Japanese professor Masahiro Iida is suing Intel for patent infringement (U.S. Patent No. 6,812,737), as reported by Law Street Media. The legal paperwork indicts Intel of the manufacturing, utilization, and sales of the Field Programmable Gate Array (FPGA) and System-on-Chip (SoC) chips that currently employ Adaptive Logic Modules (ALM). This court case is essential as Iida held the patent for the designs from 2004 to 2014 until Intel purchased company Altera for $16.7 billion the following year.
Intel is under fire once again as a Japanese professor sues the company for products involving FPGAs and SoCs that the defendant created
In 2001, Iida was a doctoral student and had found a way to manipulate significant LUTs, or look up tables, so that individual M-input and N-output LUTs work together to create a single LUT or a group of "fractured" LUTs. With the concept that Iida created, the design has impacted the reduction of power consumption for chips and diminished the implementation area, making it a crucial part of today's designs by Intel.
The original patent was filed in foreign courts on June 29, 2001, while in the United States, it was filed on June 28, 2002. The United States Patent and Trademark Office, also known as the USPTO, then published the U.S. Patent No. 6,812,737, which was titled, "PROGRAMMABLE LOGIC CIRCUIT DEVICE HAVING TO LOOK UP TABLE ENABLING TO REDUCE IMPLEMENTATION AREA" on November 2, 2004, which Iida held until October 1, 2014.
The specific infringement that Iida is suing for is the Altera Stratix II FPGA chip series that used ALMs and launched in 2004. At the time, Altera and Xilinx were the two largest FPGA manufacturers. Then, Intel procured Altera in 2015, while AMD obtained Xilinix for $54 billion in 2022. Altera used the design in other products, including the Stratix III, Stratix IV, Stratix V, and Stratix 10 techniques. The company also utilized the FPGA chips in its Arria and Cyclone lines. Once Altera was purchased by Intel, the designs continued to be manufactured and sold using the same product names. Along with those designs, the previous Altera company's Agilex chips used ALMs.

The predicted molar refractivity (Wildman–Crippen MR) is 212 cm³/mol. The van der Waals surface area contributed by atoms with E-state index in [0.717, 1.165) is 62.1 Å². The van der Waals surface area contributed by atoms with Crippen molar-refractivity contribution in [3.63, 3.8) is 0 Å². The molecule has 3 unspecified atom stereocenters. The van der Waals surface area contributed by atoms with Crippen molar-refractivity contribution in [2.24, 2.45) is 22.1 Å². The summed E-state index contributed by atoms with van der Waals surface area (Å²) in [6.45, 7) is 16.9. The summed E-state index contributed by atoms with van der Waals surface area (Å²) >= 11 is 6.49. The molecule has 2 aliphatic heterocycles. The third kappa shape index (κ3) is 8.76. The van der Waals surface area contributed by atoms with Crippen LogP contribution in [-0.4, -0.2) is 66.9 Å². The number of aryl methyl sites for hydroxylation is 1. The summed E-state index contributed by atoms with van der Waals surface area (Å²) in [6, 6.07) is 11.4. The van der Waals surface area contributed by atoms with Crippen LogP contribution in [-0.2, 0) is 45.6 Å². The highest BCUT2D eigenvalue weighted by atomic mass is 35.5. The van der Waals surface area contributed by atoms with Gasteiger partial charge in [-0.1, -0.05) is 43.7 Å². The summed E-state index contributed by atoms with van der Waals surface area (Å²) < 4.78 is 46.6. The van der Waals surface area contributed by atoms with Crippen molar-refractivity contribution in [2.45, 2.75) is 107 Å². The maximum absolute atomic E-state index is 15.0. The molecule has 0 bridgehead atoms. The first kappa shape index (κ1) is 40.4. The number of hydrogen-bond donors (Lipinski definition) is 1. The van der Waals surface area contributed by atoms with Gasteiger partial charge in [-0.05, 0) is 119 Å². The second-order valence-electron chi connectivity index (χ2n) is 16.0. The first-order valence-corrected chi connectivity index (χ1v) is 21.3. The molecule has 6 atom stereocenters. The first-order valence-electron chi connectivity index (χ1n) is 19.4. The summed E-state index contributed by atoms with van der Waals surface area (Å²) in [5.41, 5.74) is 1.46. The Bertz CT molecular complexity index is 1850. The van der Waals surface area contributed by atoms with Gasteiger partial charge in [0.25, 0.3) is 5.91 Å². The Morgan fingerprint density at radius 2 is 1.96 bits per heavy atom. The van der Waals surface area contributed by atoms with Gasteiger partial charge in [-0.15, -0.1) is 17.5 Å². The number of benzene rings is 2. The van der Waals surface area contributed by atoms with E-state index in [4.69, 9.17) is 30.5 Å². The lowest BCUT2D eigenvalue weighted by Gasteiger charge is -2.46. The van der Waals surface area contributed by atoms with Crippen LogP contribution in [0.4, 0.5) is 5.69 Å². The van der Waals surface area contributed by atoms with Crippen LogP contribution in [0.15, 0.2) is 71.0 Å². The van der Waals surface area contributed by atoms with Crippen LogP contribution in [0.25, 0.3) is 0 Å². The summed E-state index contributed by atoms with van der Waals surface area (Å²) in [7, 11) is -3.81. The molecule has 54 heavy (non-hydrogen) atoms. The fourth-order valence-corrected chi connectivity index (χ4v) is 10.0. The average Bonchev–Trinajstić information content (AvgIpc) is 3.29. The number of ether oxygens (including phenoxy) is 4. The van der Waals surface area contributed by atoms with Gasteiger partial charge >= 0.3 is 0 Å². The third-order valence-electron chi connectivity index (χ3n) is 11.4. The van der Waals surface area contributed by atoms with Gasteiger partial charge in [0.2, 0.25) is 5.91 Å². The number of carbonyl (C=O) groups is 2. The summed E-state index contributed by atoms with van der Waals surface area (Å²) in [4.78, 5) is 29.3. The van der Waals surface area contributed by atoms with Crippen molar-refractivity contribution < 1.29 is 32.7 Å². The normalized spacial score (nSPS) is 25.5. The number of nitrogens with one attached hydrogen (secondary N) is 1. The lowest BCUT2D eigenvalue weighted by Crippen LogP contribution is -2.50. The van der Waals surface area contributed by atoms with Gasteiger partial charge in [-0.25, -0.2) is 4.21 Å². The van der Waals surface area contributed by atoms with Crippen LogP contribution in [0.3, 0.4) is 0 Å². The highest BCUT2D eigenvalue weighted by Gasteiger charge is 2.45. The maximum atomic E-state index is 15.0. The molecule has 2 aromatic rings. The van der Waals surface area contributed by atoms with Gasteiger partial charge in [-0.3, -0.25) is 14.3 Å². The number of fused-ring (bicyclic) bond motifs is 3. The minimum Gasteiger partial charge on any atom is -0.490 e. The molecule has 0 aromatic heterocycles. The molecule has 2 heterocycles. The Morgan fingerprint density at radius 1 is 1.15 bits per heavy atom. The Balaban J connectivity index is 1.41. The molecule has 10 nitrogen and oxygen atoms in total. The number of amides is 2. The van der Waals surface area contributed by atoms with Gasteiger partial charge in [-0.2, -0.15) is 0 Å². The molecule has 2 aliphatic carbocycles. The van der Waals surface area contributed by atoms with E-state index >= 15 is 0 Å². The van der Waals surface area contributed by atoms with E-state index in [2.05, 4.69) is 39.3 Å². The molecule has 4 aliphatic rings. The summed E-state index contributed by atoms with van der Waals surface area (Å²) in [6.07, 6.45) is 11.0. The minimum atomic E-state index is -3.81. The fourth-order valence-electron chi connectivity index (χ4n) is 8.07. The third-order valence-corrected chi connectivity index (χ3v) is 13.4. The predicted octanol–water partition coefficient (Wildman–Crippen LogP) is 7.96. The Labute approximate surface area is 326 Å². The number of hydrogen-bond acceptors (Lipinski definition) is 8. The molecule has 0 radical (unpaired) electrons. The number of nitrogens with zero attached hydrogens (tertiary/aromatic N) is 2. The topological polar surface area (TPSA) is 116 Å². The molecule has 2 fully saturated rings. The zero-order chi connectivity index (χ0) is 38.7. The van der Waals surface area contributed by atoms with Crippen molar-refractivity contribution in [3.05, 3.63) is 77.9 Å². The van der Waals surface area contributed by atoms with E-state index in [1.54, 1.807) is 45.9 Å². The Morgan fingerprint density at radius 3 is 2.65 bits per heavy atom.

Iida is suing that Intel greatly benefited from Altera's designs. As high as 80% of its annual revenue from Intel was solely from the FPGA and SoC designs that utilized ALMs. If Iida is successful in his filing, at least $11.5 billion in sales of those products over a six-year timeframe (2016 to 2022) is up for debate.
The professor sought legal counsel, who reached out in a certified letter to Intel's General Counsel, referencing the infringement on U.S. Patent No. 6,812,737. Currently, there is only one claim on the patent by Intel that is known, in that Intel furthered the sales of the FPGA chips in question without seeking a legal license from Professor Iida.
Professor Iida seeks financial compensation that would equal or surpass the royalties he would have received through the proper means. Additionally, the defendant requests that the appointed Court triple the amount found by the Court's ruling to cover attorney fees and the pursuant infringement fees.